Pockmarked red sandstone along the Bowl of Fire Trail, NV – January 2017 / Photo by Tom Garrison

Deb, Jim, and Julie on Bowl of Fire Trail, NV – January 2017 / Photo by Tom Garrison

At 1.8 miles from Northshore Road we encountered yet another fork and took the left option. At about two miles in, we came upon a cleared trailhead parking area at the mouth of a large wash coming from the north—last stop, Bowl of Fire Trailhead at 1,770 feet elevation.

The closest red outcroppings of Bowl of Fire were barely visible to the north. We assembled our gear and headed north up the wash, which is the trail. Initially the wash is wide and open, it constricts and deepens approaching two hills. We knew we were on the correct path as we passed a layer of green mudstone (volcanic ash). Staying in the wash, we came to a narrow approach between two hills slightly more than ½ mile from the trailhead—the “entrance” to Bowl of Fire.

Guarding the entrance is a jumble of large boulders with a massive white streaked red sandstone formation in the background. We easily scrambled over them but they can be passed to the right if one is so inclined.

Cresting a small hill, we came to the Bowl—the area was alive with red, pink, and orange heavily eroded sandstone hills, cliffs, and outcroppings. Included was a cornucopia of small arches, rounded cavities, and small pinnacles. You’ll feel like you stepped into another world—striking red sandstone formations contrasting the somewhat drab surrounding Mojave Desert mountains.

“Entrance” to the Bowl of Fire, NV – January 2017 / Photo by Tom Garrison

We followed a faint user trail to the left (west) and wandered around in a clockwise direction. Our small troop examined whatever caught our eye—and a lot did. We explored a side canyon to the north and scrambled up a fairly steep slope for magnificent 360 degree views. While we only spent a little over two hours on our 2.2 mile hike, that could easily double in time and distance.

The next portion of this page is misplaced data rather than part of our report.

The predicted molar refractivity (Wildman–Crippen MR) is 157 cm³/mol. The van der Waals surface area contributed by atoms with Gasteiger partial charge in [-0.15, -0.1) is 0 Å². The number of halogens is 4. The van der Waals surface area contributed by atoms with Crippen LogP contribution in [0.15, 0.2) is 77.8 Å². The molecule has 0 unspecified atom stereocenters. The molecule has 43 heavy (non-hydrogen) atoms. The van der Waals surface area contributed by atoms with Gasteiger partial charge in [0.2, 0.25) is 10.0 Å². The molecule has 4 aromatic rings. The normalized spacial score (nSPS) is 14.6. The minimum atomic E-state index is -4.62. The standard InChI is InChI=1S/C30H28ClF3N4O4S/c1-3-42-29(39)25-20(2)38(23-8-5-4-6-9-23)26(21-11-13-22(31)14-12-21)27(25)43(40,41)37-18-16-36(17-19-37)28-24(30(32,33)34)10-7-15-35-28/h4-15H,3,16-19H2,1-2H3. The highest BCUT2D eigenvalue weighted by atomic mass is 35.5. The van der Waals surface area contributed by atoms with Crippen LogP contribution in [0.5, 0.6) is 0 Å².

In contrast to the increasingly popular Valley of Fire State Park about 30 miles to the north, this is an adventure for those who desire splendid solitude—we only saw one small group of hikers in the distance during our trek. And considering it was mid-winter, the conditions were grand, temperatures in mid 50s to low 60s with stunning blue sky. This hike is also free and no permits necessary.

After our exploit, we finished the day in a Mesquite casino celebrating our hike and my birthday with drinks, gambling, and dinner. What a day.

This is a well-worth-it day trip, especially in winter. It is an easy hike that can be much longer if you have the time. If only for a few hours, escape the cold and warm up in the Bowl of Fire.


An avid hiker for more than 25 years, Tom’s latest book, Hiking Southwest Utah and Adjacent Areas, Volume Two was recently (September 2016) awarded 2nd place in the non-fiction category of the League of Utah Writers published book contest. It is available at and the Desert Rat outdoor store in St. George. He can be reached at: